Potential can be a tricky thing. Most guys in the upper minors have a great deal of it, and certainly any top-50 prospect just drips potential. For most of those players, the full potential stays shackled for any number of reasons, but in today’s MLB, it’s often because of poor coaching and poorer analytics.
Earlier this week I wrote about the Yankees’ hiring of Matt Blake, which is something that’s fascinated me to such an extent I’m going to do it again in this post. This time though, I want to talk about potential. There’s a lot of hope that Blake can unlock some latent ability in the likes of Luis Cessa, Jonathan Loaisiga or Chance Adams, and turn them from mostly disappointing bubble pitchers into valuable MLB arms.
It’s fair to hope for those things, but I think the guy that stands to benefit the most from even deeper integration of analytics into the Yankees’ coaching is one James Paxton, a guy who has been the picture of unrealized potential for a few years now. Injuries have taken their toll on his overall performance, of course, but even when healthy he’s sometimes struggled to find consistency, that bane of all good-but-not-yet-great pitchers.
We saw how much the proper application of data could really help turn Paxton into a 1A type of pitcher down the stretch in 2019. He won his last ten decisions, but more than that, he posted two of his three lowest monthly ERA figures in August and September, his two lowest wOBA marks in those months, and two of his three highest K-BB% rates. Health played a role, as it seemed like Paxton’s balky knee was under control, but there was something else going on too.
Down the stretch, Paxton really became a two-pitch pitcher, working fastball-curveball, especially inside to right-handed hitters. In speaking to Lindsey Adler of The Athletic (subscription required), Paxton directly credited former pitching coach Larry Rothschild with the shift to more curves, a clear sign of the power of properly communicated ideas, and the data behind said ideas.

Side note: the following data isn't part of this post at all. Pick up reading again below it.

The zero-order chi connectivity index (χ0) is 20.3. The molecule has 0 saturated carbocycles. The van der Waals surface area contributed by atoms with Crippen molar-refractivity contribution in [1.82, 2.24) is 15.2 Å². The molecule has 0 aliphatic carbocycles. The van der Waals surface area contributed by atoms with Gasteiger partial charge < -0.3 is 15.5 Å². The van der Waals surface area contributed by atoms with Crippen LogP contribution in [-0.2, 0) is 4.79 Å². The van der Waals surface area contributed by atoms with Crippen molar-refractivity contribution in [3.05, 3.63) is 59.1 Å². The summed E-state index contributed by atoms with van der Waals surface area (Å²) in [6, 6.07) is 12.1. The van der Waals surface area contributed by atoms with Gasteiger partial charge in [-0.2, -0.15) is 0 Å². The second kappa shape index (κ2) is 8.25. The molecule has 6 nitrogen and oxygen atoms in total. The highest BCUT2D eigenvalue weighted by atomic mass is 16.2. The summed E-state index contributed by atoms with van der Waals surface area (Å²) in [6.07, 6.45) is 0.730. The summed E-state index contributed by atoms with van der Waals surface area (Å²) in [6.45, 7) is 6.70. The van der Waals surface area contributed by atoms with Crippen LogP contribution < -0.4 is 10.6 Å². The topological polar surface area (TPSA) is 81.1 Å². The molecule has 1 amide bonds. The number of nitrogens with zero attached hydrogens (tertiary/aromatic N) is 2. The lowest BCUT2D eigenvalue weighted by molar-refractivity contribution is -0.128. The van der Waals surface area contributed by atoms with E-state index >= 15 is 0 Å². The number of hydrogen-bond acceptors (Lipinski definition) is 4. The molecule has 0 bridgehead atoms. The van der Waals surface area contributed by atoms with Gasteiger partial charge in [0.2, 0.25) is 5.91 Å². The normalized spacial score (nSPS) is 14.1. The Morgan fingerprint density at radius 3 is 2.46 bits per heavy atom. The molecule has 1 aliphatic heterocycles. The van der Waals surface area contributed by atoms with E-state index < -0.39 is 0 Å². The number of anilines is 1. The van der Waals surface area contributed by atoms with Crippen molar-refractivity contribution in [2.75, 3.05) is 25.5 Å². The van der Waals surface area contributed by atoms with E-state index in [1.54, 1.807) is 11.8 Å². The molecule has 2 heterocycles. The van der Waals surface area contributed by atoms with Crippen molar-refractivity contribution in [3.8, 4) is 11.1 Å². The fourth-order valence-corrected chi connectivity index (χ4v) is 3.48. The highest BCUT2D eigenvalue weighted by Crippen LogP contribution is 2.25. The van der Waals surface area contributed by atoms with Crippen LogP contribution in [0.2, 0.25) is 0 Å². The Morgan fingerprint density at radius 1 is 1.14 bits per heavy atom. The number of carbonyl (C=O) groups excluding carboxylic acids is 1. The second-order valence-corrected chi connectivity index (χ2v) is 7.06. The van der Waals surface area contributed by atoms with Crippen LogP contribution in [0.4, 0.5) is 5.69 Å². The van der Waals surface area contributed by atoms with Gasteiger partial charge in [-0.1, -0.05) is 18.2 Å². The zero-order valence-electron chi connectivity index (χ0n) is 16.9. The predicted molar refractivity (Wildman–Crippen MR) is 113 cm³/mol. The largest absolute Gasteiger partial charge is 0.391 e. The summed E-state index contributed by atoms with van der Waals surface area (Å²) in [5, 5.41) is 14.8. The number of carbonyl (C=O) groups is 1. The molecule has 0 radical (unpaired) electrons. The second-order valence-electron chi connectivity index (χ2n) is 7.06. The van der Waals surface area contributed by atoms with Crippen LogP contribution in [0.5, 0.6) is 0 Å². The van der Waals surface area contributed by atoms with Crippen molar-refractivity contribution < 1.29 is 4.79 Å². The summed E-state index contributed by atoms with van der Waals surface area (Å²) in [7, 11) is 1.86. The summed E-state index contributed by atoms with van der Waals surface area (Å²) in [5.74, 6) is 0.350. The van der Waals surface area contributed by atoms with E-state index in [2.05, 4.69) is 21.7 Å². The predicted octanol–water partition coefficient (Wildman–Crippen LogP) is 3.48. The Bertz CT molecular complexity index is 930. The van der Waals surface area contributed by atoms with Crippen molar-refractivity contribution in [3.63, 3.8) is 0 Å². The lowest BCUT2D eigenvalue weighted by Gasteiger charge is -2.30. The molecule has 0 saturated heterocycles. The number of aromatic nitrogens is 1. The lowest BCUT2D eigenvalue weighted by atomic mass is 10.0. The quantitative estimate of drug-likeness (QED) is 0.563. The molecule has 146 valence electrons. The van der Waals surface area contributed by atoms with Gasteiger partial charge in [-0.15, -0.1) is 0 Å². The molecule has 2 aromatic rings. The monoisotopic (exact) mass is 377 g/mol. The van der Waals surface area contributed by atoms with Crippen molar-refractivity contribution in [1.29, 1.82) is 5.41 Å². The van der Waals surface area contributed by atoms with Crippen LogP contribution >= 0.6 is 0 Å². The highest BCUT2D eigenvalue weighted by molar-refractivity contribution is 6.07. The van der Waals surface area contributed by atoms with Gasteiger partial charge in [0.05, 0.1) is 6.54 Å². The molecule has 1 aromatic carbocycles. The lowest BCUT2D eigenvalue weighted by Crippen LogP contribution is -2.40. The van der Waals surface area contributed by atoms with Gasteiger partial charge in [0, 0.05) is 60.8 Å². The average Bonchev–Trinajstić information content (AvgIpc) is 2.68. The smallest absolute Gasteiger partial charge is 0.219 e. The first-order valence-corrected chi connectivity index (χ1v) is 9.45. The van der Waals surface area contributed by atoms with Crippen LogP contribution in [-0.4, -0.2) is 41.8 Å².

This is where I think Matt Blake will really earn his pay. I wasn’t a huge anti-Rothschild guy, but to paraphrase Bane, he merely adopted the data. Blake was born in it, molded by it. His success with the Cleveland minor league system turned Shane Bieber into a legitimate top of the rotation arm, and two other pitchers under his tutelage in the organization made starts for Cleveland this year. The organization has always been on top of pitching analytics, and the Yankees enveloping that intellectual capital is only a good thing.
The difference between potential and performance can be measured any number of ways. Injuries are certainly one way, but incorrect data or incorrect interpretation of data can be another. The Yankees are well-positioned to avoid that pitfall, and with their big lefty in a contract year, I’m expecting more of that potential to be realized than we’ve seen yet.